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What is the Santenay appellation?
Santenay is the southernmost wine-growing commune on the Côte de Beaune in Burgundy, with its own Communal appellation (created in 1937). The wines produced here are mostly red and made from pinot noir, although a small amount of Chardonnay is also produced.
The wines of Santenay
A typical red wine from Santenay is more colourful than those from the north, although its cherry colour is so characteristic of red burgundy. The aromas are of liquorice, red berries and violet, the most fragrant examples also showing notes of rose petals. The wines of the Santenay appellation are not held in the same esteem as those of its northern neighbours, as their style is more rustic than refined. This is generally attributed to Santenay's particular terroir, which contains a high proportion of marl - a factor it shares with the Côte Chalonnaise, which is located in a single valley.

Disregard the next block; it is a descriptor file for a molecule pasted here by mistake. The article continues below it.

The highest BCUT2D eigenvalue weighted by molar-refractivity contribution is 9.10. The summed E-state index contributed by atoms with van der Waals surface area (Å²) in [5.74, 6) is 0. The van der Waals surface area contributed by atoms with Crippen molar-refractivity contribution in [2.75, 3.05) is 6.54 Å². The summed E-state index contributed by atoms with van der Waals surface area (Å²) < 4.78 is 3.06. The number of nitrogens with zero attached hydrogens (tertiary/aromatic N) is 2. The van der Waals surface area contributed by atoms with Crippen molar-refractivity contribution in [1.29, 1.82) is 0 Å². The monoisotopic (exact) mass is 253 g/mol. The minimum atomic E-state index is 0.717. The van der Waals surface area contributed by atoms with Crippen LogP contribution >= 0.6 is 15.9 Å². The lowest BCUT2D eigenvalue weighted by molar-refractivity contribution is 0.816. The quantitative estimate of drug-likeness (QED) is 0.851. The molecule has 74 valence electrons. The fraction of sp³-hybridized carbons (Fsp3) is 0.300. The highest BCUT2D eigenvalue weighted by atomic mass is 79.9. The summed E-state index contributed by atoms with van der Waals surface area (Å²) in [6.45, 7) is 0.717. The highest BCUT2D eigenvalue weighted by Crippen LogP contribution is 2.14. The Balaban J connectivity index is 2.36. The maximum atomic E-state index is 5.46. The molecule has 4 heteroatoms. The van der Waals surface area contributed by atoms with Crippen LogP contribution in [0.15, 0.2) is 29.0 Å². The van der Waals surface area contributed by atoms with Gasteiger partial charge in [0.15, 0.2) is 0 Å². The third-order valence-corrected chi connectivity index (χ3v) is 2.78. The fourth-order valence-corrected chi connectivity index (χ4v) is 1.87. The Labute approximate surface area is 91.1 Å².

Location and climate
Santenay is located at the southern end of the limestone ridge (the Côte d'Or), which is home to the best vineyards in Burgundy. The limestone soils, suitable for fine winemaking, are thinning just north of Santenay, but the commune still has its own share of vineyards of Premier Cru. They are concentrated in its northernmost corners, where Santenay borders Chassagne-Montrachet. The appellation also covers the vineyards of the village of Remigny, located a short distance east of Santenay, although its wines are considered to be very different. Remigny is located under the limestone slopes. Its wines are therefore more similar to those of the northern part of the Côte Chalonnaise (Rully or Mercurey) than to those of the rest of the Côte de Beaune.
The climate around Santenay is continental, with hot, dry summers and long, cold winters. Because it is exposed on three sides, Santenay is more affected than other communes in the Côte de Beaune by westerly winds, which would otherwise be deviated by the Côte d'Or. These are rarely strong enough to worry Santenay's winegrowers, but during flowering the vines are certainly more susceptible to damage than those in the more protected vineyards further north.
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